Gender Equality

Articles on gender equality in chronological order.

Editorial: More than pink — it’s about power
For the fifth year running the Nordic Labour Journal publishes the gender equality barometer. The division of power in the Nordic region is better than ever, but not across the board. This year we focus on religious societies, generally ruled by men. Nordic churches are different, with women as top bishops in Iceland, Norway and Sweden. But does power equal authority?
The Nordic region became a bit more equal this year
Never before has there been more gender equality in the Nordic countries when it comes to positions of power within politics and working life, according to the Nordic Labour Market’s barometer.
The importance of gender equality in religious societies
The really big symbolic changes sometimes happen without people noticing. The church in three of the five Nordic countries now has a woman as its highest leader. Compared to the rest of the world, this is where the Nordic region is now top when it comes to gender equality.
Agnes M. Sigurðardóttir: The Bishop who is spring cleaning the church
Bishop Agnes M. Sigurðardóttir has been sitting in her office in Laugavegur in Reykjavik city centre preparing the Sunday’s sermon in peace and quiet. Now she is sat facing me, answering my questions quietly and to the point. The first question goes straight to the point; what is it like being a bishop?
The latecomer in gender equality is waking up
Gender equality in Denmark has been falling behind the rest of the Nordic countries, both when it comes to female boardroom representation and paternity leave, but now things are moving forward.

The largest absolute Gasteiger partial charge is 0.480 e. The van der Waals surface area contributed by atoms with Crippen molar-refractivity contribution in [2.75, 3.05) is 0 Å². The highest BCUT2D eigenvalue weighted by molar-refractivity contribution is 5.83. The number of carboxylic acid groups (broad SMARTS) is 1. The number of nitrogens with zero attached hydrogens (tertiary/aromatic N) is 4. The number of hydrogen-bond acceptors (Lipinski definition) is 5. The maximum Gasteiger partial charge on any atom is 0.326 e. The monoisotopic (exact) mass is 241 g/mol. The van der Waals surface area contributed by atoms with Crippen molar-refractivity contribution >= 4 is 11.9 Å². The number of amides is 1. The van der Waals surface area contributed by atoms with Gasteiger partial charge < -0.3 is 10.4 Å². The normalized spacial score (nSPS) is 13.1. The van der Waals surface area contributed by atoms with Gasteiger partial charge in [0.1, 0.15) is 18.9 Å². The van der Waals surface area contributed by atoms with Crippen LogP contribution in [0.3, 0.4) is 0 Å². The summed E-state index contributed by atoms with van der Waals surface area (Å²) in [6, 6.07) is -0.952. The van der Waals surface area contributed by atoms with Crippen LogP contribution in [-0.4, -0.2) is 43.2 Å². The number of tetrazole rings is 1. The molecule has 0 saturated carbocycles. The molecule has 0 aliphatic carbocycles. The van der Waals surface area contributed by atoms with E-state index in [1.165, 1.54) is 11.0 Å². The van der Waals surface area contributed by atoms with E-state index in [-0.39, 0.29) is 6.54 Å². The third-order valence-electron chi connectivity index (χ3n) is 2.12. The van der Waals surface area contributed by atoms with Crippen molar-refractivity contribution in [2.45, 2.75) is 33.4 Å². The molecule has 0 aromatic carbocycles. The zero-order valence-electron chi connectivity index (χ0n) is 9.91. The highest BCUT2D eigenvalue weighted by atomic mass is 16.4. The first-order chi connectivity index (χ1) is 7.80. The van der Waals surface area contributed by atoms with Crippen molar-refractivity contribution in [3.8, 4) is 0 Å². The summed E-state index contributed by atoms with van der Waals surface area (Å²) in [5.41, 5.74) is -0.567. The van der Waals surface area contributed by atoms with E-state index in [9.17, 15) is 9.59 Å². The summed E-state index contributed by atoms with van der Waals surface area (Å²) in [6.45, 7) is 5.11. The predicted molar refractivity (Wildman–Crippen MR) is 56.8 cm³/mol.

Not all customers are white men
It is women who decide over most home purchases and their buying power is growing. Yet most products are created with men in mind. This is one of the reasons why Sweden’s innovation agency Vinnova’s has created a unique new program which focuses on norm-critical innovation.
Faith, gender and the Nordic region
Iceland: fewer take paternity leave
When Iceland introduced paid paternity leave in 2000 it was a huge success. New fathers welcomed the opportunity to stay at home with their children. But the trend has not continued, and fathers’ income opportunities have worsened. Families can no longer afford the cut in earnings.
Ylva Johansson: Minister for Employment with a feminist agenda
Her ambitions are clear: youth unemployment is priority number one. Second on the list is to match jobseekers and jobs. She wants to improve working conditions in female-dominated workplaces and she will fight for more social rights within the EU.
Social Europe under pressure
There’s a conflict between the EU’s social ambitions and national autonomy, not least when it comes to the labour market, Sweden’s newly elected Minister for Employment Ylva Johansson told a seminar in Stockholm on 22 October.
Kvinfo Director: The Nordics can’t afford not to be gender equal